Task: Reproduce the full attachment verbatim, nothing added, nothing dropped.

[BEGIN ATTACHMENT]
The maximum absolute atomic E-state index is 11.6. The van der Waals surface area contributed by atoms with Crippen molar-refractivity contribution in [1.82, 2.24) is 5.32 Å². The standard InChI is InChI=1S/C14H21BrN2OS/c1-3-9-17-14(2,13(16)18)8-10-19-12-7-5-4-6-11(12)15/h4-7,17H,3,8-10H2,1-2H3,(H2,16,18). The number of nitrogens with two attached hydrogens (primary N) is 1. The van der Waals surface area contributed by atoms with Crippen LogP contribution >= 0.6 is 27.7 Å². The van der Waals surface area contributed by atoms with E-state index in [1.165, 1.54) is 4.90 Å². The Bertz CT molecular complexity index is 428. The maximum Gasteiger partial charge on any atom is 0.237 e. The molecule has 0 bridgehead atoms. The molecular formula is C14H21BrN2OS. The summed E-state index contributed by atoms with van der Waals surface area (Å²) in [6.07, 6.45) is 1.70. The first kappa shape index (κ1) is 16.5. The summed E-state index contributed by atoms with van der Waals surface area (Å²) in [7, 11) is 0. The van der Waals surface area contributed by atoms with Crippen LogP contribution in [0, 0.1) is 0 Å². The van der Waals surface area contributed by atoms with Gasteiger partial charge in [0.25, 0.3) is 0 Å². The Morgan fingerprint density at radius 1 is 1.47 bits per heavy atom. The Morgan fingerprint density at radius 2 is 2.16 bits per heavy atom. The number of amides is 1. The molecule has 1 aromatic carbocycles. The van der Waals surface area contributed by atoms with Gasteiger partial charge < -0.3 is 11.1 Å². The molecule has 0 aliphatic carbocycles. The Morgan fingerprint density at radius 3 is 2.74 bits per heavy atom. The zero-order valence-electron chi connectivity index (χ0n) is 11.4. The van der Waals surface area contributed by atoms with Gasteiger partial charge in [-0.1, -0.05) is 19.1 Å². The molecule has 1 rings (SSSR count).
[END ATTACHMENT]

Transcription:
The maximum absolute atomic E-state index is 11.6. The van der Waals surface area contributed by atoms with Crippen molar-refractivity contribution in [1.82, 2.24) is 5.32 Å². The standard InChI is InChI=1S/C14H21BrN2OS/c1-3-9-17-14(2,13(16)18)8-10-19-12-7-5-4-6-11(12)15/h4-7,17H,3,8-10H2,1-2H3,(H2,16,18). The number of nitrogens with two attached hydrogens (primary N) is 1. The van der Waals surface area contributed by atoms with Crippen LogP contribution >= 0.6 is 27.7 Å². The van der Waals surface area contributed by atoms with E-state index in [1.165, 1.54) is 4.90 Å². The Bertz CT molecular complexity index is 428. The maximum Gasteiger partial charge on any atom is 0.237 e. The molecule has 0 bridgehead atoms. The molecular formula is C14H21BrN2OS. The summed E-state index contributed by atoms with van der Waals surface area (Å²) in [6.07, 6.45) is 1.70. The first kappa shape index (κ1) is 16.5. The summed E-state index contributed by atoms with van der Waals surface area (Å²) in [7, 11) is 0. The van der Waals surface area contributed by atoms with Crippen LogP contribution in [0, 0.1) is 0 Å². The van der Waals surface area contributed by atoms with Gasteiger partial charge in [0.25, 0.3) is 0 Å². The Morgan fingerprint density at radius 1 is 1.47 bits per heavy atom. The Morgan fingerprint density at radius 2 is 2.16 bits per heavy atom. The number of amides is 1. The molecule has 1 aromatic carbocycles. The van der Waals surface area contributed by atoms with Gasteiger partial charge < -0.3 is 11.1 Å². The molecule has 0 aliphatic carbocycles. The Morgan fingerprint density at radius 3 is 2.74 bits per heavy atom. The zero-order valence-electron chi connectivity index (χ0n) is 11.4. The van der Waals surface area contributed by atoms with Gasteiger partial charge in [-0.1, -0.05) is 19.1 Å². The molecule has 1 rings (SSSR count).